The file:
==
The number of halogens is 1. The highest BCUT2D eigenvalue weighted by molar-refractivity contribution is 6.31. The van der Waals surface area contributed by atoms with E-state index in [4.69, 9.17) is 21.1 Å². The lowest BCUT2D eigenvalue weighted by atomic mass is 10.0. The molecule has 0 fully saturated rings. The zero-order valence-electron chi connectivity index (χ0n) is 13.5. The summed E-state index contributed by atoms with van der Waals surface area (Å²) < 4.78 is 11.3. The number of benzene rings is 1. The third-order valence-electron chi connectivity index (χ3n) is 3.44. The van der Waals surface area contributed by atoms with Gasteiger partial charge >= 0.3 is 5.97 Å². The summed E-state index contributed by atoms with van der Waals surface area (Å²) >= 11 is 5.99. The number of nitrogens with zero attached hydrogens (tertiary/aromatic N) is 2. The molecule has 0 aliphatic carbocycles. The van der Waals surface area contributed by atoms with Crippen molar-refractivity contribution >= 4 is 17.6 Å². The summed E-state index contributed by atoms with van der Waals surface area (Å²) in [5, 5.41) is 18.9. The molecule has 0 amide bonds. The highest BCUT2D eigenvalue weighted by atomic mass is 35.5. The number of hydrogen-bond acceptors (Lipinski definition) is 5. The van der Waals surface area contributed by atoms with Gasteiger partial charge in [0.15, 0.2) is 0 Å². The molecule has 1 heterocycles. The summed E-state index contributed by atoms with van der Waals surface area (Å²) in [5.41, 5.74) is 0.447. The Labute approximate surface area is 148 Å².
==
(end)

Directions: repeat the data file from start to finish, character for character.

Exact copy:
The number of halogens is 1. The highest BCUT2D eigenvalue weighted by molar-refractivity contribution is 6.31. The van der Waals surface area contributed by atoms with E-state index in [4.69, 9.17) is 21.1 Å². The lowest BCUT2D eigenvalue weighted by atomic mass is 10.0. The molecule has 0 fully saturated rings. The zero-order valence-electron chi connectivity index (χ0n) is 13.5. The summed E-state index contributed by atoms with van der Waals surface area (Å²) < 4.78 is 11.3. The number of benzene rings is 1. The third-order valence-electron chi connectivity index (χ3n) is 3.44. The van der Waals surface area contributed by atoms with Gasteiger partial charge >= 0.3 is 5.97 Å². The summed E-state index contributed by atoms with van der Waals surface area (Å²) >= 11 is 5.99. The number of nitrogens with zero attached hydrogens (tertiary/aromatic N) is 2. The molecule has 0 aliphatic carbocycles. The van der Waals surface area contributed by atoms with Crippen molar-refractivity contribution >= 4 is 17.6 Å². The summed E-state index contributed by atoms with van der Waals surface area (Å²) in [5, 5.41) is 18.9. The molecule has 0 amide bonds. The highest BCUT2D eigenvalue weighted by atomic mass is 35.5. The number of hydrogen-bond acceptors (Lipinski definition) is 5. The van der Waals surface area contributed by atoms with Gasteiger partial charge in [0.15, 0.2) is 0 Å². The molecule has 1 heterocycles. The summed E-state index contributed by atoms with van der Waals surface area (Å²) in [5.41, 5.74) is 0.447. The Labute approximate surface area is 148 Å².